The Club of the Laid Off may be Barta’s most intricate expression of the Velvet Revolution. Mannequins haunt a warehouse loft, their lives dictated in a Pavlovian fashion. With a single ring, an alarm clock tumbles to the floor, and a male mannequin rises from bed, kisses his wife and walks downstairs to a makeshift desk, repetitious behavior that is mimicked by each of his companions; a little girl plays with ratty ball of yarn; a grandfather bangs on a radio, trying to reach a working frequency; a nude woman stares out the window while a man peers at her from behind a cloth curtain, poking a hole in the fabric in a rather overtly sexual fashion with his knobby wooden finger. Barta’s choice of mannequins, over clay or marionettes, emphasizes the obligatory behavior and regimented lifestyle associated with communism; the sounds of the mannequins’ joints creaking, of their heavy wooden footsteps reinforces the dull monotony of their lives. However, the onset of the revolution causes an abrupt intrusion into this eerie, antiquated world; new mannequins are delivered to the loft, and although the old ones are tossed into a dumpster, they make their way back to their space only to discover anarchy, as a new generation of punk-outfitted mannequins dance wildly, down vodka and copulate on the floor.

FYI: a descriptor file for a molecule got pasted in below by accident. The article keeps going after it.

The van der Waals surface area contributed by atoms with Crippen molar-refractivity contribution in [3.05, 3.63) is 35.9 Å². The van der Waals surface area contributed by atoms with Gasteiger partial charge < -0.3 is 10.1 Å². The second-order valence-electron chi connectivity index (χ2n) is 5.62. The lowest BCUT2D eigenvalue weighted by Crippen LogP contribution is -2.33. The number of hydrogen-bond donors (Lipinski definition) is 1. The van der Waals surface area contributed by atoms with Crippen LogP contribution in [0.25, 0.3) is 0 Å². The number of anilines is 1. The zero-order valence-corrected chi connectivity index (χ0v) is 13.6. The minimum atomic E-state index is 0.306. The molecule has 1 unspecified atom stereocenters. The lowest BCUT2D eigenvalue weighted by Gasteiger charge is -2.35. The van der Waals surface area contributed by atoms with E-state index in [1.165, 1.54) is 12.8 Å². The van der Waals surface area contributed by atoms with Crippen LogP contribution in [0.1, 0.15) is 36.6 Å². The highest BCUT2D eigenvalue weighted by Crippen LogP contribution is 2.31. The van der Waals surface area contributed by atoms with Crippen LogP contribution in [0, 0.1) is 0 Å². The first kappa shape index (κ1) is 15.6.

Among the references to changing social climates, myths and legends, and the organic, Barta’s The Vanished World of Gloves is an anomaly, a wicked homage to various film genres. An abandoned 16mm film projects a series of shorts featuring gloves — from lengthy opera gloves to cute mittens — reveling in Valentino-tinged romance as rival gloves face off for the love of their lady, and later reenacting the infamous eye slit from Un chien andalou. The short is completely charming, with shades of longing for an extinct era inhabited not merely by the featured accessory, but also by faded stars.